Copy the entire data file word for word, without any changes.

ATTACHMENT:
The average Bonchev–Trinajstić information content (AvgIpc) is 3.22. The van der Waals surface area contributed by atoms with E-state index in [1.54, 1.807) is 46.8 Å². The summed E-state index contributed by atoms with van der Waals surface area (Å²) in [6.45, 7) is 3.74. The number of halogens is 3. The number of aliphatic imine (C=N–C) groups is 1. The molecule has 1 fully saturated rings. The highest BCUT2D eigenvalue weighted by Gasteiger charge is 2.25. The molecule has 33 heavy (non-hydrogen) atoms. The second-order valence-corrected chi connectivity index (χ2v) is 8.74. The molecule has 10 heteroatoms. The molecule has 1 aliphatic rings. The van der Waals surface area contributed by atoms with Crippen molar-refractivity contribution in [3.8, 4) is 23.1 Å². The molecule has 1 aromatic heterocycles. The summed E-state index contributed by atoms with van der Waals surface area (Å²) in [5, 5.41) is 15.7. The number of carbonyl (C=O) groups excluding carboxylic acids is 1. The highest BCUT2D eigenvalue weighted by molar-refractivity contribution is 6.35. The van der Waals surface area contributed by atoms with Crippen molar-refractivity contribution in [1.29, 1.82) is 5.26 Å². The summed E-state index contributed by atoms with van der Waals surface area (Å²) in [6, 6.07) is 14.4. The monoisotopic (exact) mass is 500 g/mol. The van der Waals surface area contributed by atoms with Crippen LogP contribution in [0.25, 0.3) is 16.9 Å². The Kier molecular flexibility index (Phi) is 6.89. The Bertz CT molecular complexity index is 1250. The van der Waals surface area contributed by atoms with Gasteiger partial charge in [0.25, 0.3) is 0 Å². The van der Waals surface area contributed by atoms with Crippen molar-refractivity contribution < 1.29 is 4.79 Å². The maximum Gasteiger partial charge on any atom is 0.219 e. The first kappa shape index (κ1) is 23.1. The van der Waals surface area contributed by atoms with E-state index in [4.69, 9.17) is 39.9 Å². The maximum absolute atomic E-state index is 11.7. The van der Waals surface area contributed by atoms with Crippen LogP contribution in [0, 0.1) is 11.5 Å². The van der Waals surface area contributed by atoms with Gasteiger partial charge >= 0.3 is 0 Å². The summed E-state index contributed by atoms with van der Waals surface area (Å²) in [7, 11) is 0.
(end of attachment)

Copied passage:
The average Bonchev–Trinajstić information content (AvgIpc) is 3.22. The van der Waals surface area contributed by atoms with E-state index in [1.54, 1.807) is 46.8 Å². The summed E-state index contributed by atoms with van der Waals surface area (Å²) in [6.45, 7) is 3.74. The number of halogens is 3. The number of aliphatic imine (C=N–C) groups is 1. The molecule has 1 fully saturated rings. The highest BCUT2D eigenvalue weighted by Gasteiger charge is 2.25. The molecule has 33 heavy (non-hydrogen) atoms. The second-order valence-corrected chi connectivity index (χ2v) is 8.74. The molecule has 10 heteroatoms. The molecule has 1 aliphatic rings. The van der Waals surface area contributed by atoms with Crippen molar-refractivity contribution in [3.8, 4) is 23.1 Å². The molecule has 1 aromatic heterocycles. The summed E-state index contributed by atoms with van der Waals surface area (Å²) in [5, 5.41) is 15.7. The number of carbonyl (C=O) groups excluding carboxylic acids is 1. The highest BCUT2D eigenvalue weighted by molar-refractivity contribution is 6.35. The van der Waals surface area contributed by atoms with Crippen molar-refractivity contribution in [1.29, 1.82) is 5.26 Å². The summed E-state index contributed by atoms with van der Waals surface area (Å²) in [6, 6.07) is 14.4. The monoisotopic (exact) mass is 500 g/mol. The van der Waals surface area contributed by atoms with Crippen LogP contribution in [0.25, 0.3) is 16.9 Å². The Kier molecular flexibility index (Phi) is 6.89. The Bertz CT molecular complexity index is 1250. The van der Waals surface area contributed by atoms with Gasteiger partial charge in [0.25, 0.3) is 0 Å². The van der Waals surface area contributed by atoms with Crippen molar-refractivity contribution < 1.29 is 4.79 Å². The maximum Gasteiger partial charge on any atom is 0.219 e. The first kappa shape index (κ1) is 23.1. The van der Waals surface area contributed by atoms with E-state index in [4.69, 9.17) is 39.9 Å². The maximum absolute atomic E-state index is 11.7. The van der Waals surface area contributed by atoms with Crippen LogP contribution in [0, 0.1) is 11.5 Å². The van der Waals surface area contributed by atoms with Gasteiger partial charge >= 0.3 is 0 Å². The summed E-state index contributed by atoms with van der Waals surface area (Å²) in [7, 11) is 0.